Cadillac Moels & History 1980

“Through the years,” boasted the 1980 full-line catalog. “Cadillac has earned for itself an exclusive place … a solitary niche … in the pantheon of the world’s truly fine automobiles.” Readers were even reminded how Cadillac had twice won the DeWar trophy in the early years of the century, first for its use of interchangeable parts and later, for pioneering the electric self-starter.

This year brought a restyled Brougham and DeVille, with a more formal roofline that gave more space in back. Their new grille was supposed to boost aerodynamic efficiency too. Flush-mounted windshields on Eldorado and Seville added style and helped cut wind noise. Suspension refinements included low-friction ball joints and larger bushings, plus new low-rolling-resistance tires. New options: a three-channel garage door opener and heated outside mirrors.

On the engine roster, the 368 cu. in. (6.0-liter) V-8 with four-barrel carburetor was standard on Fleetwood Brougham, DeVille and limousines. A digital fuel-injected version (with computerized self-diagnostic features) was standard on Eldorado, a no-cost option for Seville. The DFI V-8’s memory turned on an “Engine Check” light to warn of malfunctions. Meantime, the engine’s microprocessor could make substitutions that might allow the car to continue to run. An MPG Sentinel calculated continual. average and instantaneous miles-per-gallon readings at the touch of a button. Rounding out the lineup, Seville’s standard 5.7-liter diesel V-8, manufactured by Oldsmobile, was also available under the hood of Eldorado, DeVille and Fleetwood Brougham. Late in the model year, a Buick 4.1-liter V-6 was added — the first such offering on a Cadillac, and the first engine other than a V-8 in six decades.

Body colors for 1980 were: Cotillion White; Platinum; Sable Black; Steel Blue; Superior Blue; Twilight Blue; Canyon Rock; Princess Green; Blackwatch Green; Colonial Yellow; Flax; Sandstone; Columbian Brown; Bordeaux Red; Saxony Red; and Norfolk Gray. At extra cost, buyers could have any of five Firemist colors: Azure Blue, Desert Sand, Victoria Plum, Sheffield Gray. or Western Saddle. For rust protection, over 100 areas were specially treated. All lower body exterior panels were made from pre-coated metals. Each point of metal-to-metal contact contained either a gasket or bi-metal molding. All bodies were dipped in electrically charged primer to increase bonding adhesion.

While Brougham and DeVille got a moderate restyle for 1980, Seville changed drastically. Not everyone adored the new “bustleback” body and long hood, or the razor-edge contours reminiscent of 1950s Rolls-Royce bodies. The new Seville had front-wheel drive and, in a surprising move, a standard diesel engine. Sales dropped sharply, and would do so again in 1981, but these were bad years for the industry as a whole.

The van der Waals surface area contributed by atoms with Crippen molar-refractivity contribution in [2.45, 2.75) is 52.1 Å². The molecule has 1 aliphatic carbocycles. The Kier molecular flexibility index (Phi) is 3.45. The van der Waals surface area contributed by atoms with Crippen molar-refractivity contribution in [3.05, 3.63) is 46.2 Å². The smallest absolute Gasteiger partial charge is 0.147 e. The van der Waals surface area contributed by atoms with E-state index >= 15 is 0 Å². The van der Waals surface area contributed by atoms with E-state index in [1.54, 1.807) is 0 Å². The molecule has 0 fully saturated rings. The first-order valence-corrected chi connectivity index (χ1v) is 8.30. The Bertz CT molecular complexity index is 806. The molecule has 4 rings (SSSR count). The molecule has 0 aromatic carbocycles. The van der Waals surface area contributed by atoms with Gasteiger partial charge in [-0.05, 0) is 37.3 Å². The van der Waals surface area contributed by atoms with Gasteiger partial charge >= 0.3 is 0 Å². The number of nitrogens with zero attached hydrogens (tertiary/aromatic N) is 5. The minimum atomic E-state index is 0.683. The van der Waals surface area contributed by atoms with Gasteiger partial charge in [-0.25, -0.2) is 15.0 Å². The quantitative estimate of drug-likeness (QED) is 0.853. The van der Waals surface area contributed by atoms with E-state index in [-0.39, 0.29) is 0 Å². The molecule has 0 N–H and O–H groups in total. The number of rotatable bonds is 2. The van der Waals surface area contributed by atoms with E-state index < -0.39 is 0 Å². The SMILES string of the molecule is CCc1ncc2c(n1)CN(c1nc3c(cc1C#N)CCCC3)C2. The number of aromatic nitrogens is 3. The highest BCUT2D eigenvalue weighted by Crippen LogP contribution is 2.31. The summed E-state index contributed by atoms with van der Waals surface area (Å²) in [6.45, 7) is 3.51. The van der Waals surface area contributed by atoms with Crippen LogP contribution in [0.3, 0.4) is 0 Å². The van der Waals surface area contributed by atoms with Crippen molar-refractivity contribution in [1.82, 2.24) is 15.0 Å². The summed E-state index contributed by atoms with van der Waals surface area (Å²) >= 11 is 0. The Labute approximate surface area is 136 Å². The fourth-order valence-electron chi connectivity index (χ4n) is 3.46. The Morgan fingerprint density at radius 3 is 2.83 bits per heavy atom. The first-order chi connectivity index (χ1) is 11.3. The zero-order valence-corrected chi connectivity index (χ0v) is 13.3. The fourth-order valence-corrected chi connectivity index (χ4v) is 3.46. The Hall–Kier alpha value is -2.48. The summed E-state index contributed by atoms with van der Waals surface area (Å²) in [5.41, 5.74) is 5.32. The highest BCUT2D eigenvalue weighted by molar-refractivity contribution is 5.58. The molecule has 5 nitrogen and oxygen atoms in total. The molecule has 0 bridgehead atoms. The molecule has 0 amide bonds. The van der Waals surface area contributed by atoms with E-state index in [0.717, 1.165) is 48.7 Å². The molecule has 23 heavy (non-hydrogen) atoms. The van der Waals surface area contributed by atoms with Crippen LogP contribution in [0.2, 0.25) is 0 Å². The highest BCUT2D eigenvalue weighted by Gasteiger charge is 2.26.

• Introduced: October 11, 1979.
  • Model year production (U.S.): 231,028 for a 3.4 percent share of the industry total.
  • Calendar year Production (U.S.): 203,992.
  • Calendar year sales by U.S. dealers: 213,002 for a 3.2 percent market share.
  • Model year sales by U.S. dealers: 238,999.
  • This was not a top-notch year for Cadillac, as sales plummeted over 27 percent.
  • Production fell even further for the model year, down 39.4 percent.
  • The reason evidently was a declining eagerness for big cars, with rising interest in compact, fuel-efficient models.
  • In an attempt to meet these changing attitudes, Cadillac had reduced the size of the standard gasoline engine from its prior 425 cu. in. displacement down to a mere 368 cu. in. (6.0 liters).
  • Buick’s V-6 became optional late in the year.
  • But the division also speeded up production of the subcompact J-bodied Cimarron, originally intended for introduction in 1985.
  • Cadillac had problems meeting emissions control standards of the California Air Resources Board, whose restrictions had long been considerably stricter than the rest of the country.
  • The “standard” diesel on the new Seville wasn’t offered in California.
  • A new assembly plant for production of lightweight V-6 engines was announced at Livonia, Michigan.
  • Convertible conversions continued to be turned out by (among others) Hess & Eisenhardt in Cincinnati, which claimed to be the largest producer of Cadillac ragtops.
  • Their 1980 brochure displayed a Coupe DeVille conversion.